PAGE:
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From Jason van Zyl <jvan...@maven.org>
Subject Re: Scope/Phasing
Date Fri, 07 Nov 2003 17:17:14 GMT
On Fri, 2003-11-07 at 11:48, Stephen McConnell wrote:
> Adam R. B. Jack wrote:
> >Three comments (probably all repetitions) :
> >
> >1) Perl/Python have a package index/identification approaches. We might want
> >a similar concept, i.e. queriable metadata that associates keywords/concepts
> >with packages/groups/artefacts. These concepts could be language sensitive
> >(so either different, or extended). These concepts/approaches could be
> >argued as complimentary/orthogonal to repository, i.e. not in scope.
> >
> >2) I am already overwhelmed by this information produced just around the
> >discussion of the URL (location) of files, and the differences in needs for
> >Java and/or others. We've not even started on the meat of the issues with
> >this venture. My gut tells me that having a repo effort, with per language
> >sub-efforts is the only way to achieve success & not a
> >one-size-doesn't-fit-all-kludge. [I could be wrong, but I point to 1 above
> >for this.]
> >
> >3) Maybe we just phase things, and be happy with that. Maybe phase one is
> >the Maven-like/Avalon-like repository on an HTTP server w/ minimal metadata.
> >However hard we discuss the issues I doubt we'll get the "real world"
> >experience maintaining a repository (with mirrors, and such) unless we roll
> >up our sleeves and manage one on Apache hardware w/ partner mirrors. I think
> >prototyping and phasing are keys here.
> >
> I tend to agree. 
> Based on the experience gained in the Avalon repository work there are a
> number of distinct viewpoints: structural, relational, 
> organizational/legal,
> and application.
> The structural viewpoint deals with naming conventions (group, type, 
> artefact,
> version) and the associated access machinery - getting, putting, navigation.
> * The relational viewpoint concerns information about artefacts such as
>   dependencies - and here we start see language specifics.  For example 
> a jar
>   file with structural dependencies.  This leads to the necessity to include
>   a artefact descriptors.  One example is the Maven POM - but its not good
>   example at this level of abstract because its a descriptor of build 
> and test
>   time dependencies (amongst other things).

The POM is not an artifact descriptor at all. The work done by Michal is
more akin to what you speak of where types of artifacts themselves are
described and controlled by handlers associated with the type. This idea
has been thoroughly discussed in Maven-land.

> * The organizational/legal viewpoint is partly reflected in the Maven POM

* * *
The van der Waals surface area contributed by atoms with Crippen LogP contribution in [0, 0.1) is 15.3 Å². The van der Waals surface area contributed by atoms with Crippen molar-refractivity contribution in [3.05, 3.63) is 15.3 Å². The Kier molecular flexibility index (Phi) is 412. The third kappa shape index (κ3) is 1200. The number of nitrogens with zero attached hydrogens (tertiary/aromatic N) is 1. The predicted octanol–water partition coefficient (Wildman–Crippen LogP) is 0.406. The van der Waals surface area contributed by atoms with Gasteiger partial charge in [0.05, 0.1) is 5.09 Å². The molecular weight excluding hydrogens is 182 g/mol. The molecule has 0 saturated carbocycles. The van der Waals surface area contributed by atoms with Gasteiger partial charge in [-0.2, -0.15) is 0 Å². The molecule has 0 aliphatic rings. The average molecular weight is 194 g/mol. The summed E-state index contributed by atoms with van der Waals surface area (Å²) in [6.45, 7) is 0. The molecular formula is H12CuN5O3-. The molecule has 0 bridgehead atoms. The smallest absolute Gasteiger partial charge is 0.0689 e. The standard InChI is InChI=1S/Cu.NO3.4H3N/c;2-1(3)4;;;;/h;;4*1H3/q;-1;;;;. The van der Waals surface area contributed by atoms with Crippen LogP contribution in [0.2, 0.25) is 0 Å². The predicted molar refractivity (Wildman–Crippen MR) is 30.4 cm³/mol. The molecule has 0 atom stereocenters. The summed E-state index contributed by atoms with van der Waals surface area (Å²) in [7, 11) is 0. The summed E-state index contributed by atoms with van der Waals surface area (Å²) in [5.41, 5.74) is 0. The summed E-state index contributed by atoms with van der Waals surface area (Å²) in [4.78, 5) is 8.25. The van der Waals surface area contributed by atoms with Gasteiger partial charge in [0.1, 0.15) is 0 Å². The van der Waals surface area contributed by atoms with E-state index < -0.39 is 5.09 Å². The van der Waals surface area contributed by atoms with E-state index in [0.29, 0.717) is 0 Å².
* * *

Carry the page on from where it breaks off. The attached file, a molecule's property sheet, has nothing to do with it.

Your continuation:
>   model with information concerning the organization name, contributors and
>   so forth.  One of the important aspects here is licensing.
> * The application viewpoint is where a repository really shines.  For 
> example
>   the Maven project uses a repository as the source of build-time artefacts.
>   The Avalon team are using the repository as a source of artefacts for 
> things
>   like dynamic classloader hierarchy creation, automated bootstrapping of
>   components, coordinated management of apis, spis and implementations.  At
>   this level what is largely missing in the underlying repository service is
>   a flexible meta-model and an efficient protocol. 

As far as building applications, I have been doing this for well over a
year with Plexus and its runtime builder. The Loom and Pico folks are
also doing similiar things so we have a wealth of information and
experience to gain from those folks too. Michal has been working on
Wagon and has had many discussions with Peter Donald who has some
fantastic ideas vis-a-vis repositories and application production and
application runtime.

> In order to address these limitations we are currently extending our 
> existing
> repository model to support bootstrapping of alternative back-end storage
> strategies and protocols - with LDAP as the primary candidate (based on a
> collaboration with the Apache Directory Project team).  

Again, as I've mentioned before information as a decoration is certainly
valuable. LDAP is certainly one possibility, object stores using
something like OJB and Prevayler are also things I've personally
experimented with.

But really I think the notion of a repository is really not that complex
and I will work this weekend in order to submit a proposal based on the
valuable experience I've gained from Maven usesr and some of the ideas
we've come up while developing Wagon (which will be showing up in a
repository near you asap).

> There is also
> some initial work going on with respect to a repository plugin for eclipse
> that is aiming at drag-and-drop component assembly relative to repository
> content.
> One of the things that I think will be really important is simply getting
> this up and running here at Apache in order to facilitate a better
> understanding different repository aware applications and from that ..
> a better understanding of the common requirements across different
> projects.

That's definitely a good idea. Hopefully the existing Avalon Maven
repository may serve as a valuable example. Over the next week I will
finish a tool to extract artifacts from the standard archives produced
by the various projects here in order to facilitate the mirroring of
Apache artifacts to Ibiblio as requested by the board. So shortly there
will be fully populated maven-style repository and hopefully that too
may serve as a valuble example we can all work from. 

> Stephen.

Jason van Zyl

In short, man creates for himself a new religion of a rational
and technical order to justify his work and to be justified in it.
  -- Jacques Ellul, The Technological Society

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